Tuesday, July 22, 2003
Hayden Public Works Director Frank Fox has determined that almost 25 percent of the town's treated water was lost in 2002.
This year, water loss is estimated at 29 percent, Fox said, based on the amount of water produced at the water treatment plant compared with the amount of water metered. Town Manager Rob Straebel said 10 percent to 12 percent is considered the normal loss rate by water industry experts.
On July 17, the Hayden Town Board approved spending $2,500 for Civil Design Consultants to create of a Master Water Line Distribution Map. The map will be used to help isolate water loss areas, and later could be used as a reference for public works in locating waterlines and other utilities, said Mike Briskins, an engineer from CDC.
"This can be an ongoing map project," Briskins said. "The map could be built on to include sewer, irrigation, electric or gas."
Straebel said the map would be a helpful reference in all of the town's planned future growth.
"It's a small price to pay for what we have to gain," Trustee Ken Gibbon said.
After the town staff spends the remainder of the year working to identify suspected water-loss regions, Straebel said the town could hire a consultant next year to help identify the water loss more specifically.
In other water-related issues, the trustees agreed to work with Fox to revise a moratorium that prohibits county residences from tapping into town water mains.
When a county resident's April request to tap into town water was denied, Trustee Tim Frentress was asked to look into having a moratorium rewritten to allow residences outside of municipal boundaries to tap into town water mains.
The moratorium established in 1997 states that no one outside municipal boundaries can tap into town water. Frentress proposed at the June 19 Town Board meeting that if the moratorium is rewritten, it should state that residences within 200 feet of a town water main could tap into the line under the supervision of the Public Works department.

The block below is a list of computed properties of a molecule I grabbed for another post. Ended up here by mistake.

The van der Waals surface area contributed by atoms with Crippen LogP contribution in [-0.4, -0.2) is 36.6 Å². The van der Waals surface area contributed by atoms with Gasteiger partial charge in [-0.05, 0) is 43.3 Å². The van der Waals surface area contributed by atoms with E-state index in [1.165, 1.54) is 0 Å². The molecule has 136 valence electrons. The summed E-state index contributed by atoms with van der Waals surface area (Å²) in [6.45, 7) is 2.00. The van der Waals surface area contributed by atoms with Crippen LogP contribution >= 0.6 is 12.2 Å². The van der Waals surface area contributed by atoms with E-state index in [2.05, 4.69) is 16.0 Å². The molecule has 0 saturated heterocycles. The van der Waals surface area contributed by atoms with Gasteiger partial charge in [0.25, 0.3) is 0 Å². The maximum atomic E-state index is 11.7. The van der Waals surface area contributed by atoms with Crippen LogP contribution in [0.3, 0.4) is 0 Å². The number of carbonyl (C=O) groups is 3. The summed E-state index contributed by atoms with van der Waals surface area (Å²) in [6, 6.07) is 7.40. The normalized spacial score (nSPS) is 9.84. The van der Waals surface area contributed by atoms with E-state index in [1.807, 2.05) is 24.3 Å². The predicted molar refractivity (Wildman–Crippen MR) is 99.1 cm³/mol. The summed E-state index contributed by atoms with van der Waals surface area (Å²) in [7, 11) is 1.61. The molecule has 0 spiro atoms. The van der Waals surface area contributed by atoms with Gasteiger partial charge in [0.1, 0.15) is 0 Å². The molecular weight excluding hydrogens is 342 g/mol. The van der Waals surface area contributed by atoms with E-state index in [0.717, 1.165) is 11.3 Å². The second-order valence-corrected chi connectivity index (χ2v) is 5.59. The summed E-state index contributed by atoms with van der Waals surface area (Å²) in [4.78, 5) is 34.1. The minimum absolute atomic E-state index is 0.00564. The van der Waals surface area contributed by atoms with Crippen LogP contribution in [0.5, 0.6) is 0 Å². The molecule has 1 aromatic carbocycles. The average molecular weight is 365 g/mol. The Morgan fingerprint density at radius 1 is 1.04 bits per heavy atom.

The moratorium revision would not allow for taps into smaller, feeder lines.
Fox said he does not see a problem with the proposed revision, but he recommended each case be handled on a case-by-case basis and water lines be maintained by the owners all the way from the home to the water main.
Mayor Chuck Grobe agreed.
However, Straebel and Gibbon said they felt strongly that the current moratorium is a good thing because it is unquestionable.
"I think city water is a privilege," Gibbon said. "I'm wondering about the guy who lives 300 feet off the main. Are we going to make an exception for him?"
After further discussion, the trustees agreed out-of-town water taps would probably not be a common thing, and agreed to draft a revision.
The Town Board also discussed with Routt County Manager Tom Sullivan, who was in attendance, the Hayden Planning Commis-sion's recommendations for activity approval at Routt County Fairgrounds.
Sullivan said some of the activities that were proposed "uses by right" still needed some conditions for approval attached to them, and that many of the activity descriptions were vague.
"It is important for the town to know what is going on, but also event organizers should be aware and cognizant that there is a residential area across the street," Sullivan said.
Sullivan and the Town Board agreed "traditional" fair activities, such as 4-H events, could remain as use-by-right activities. Straebel and Sullivan said they will work together to revise the activities list and present it to the Fair Board this week.
In other business, the Town Board approved:
A liquor license renewal for Cody's Tavern at Yampa Valley Regional Airport.
The closing of South Walnut Street from 8 p.m. to midnight Friday for the Chamber of Commerce Street Dance.
The closing of Jefferson Avenue from the Dutch Mill to Third Street from 9 a.m. to noon Saturday for the Shriner's Colo-rado Day Parade.
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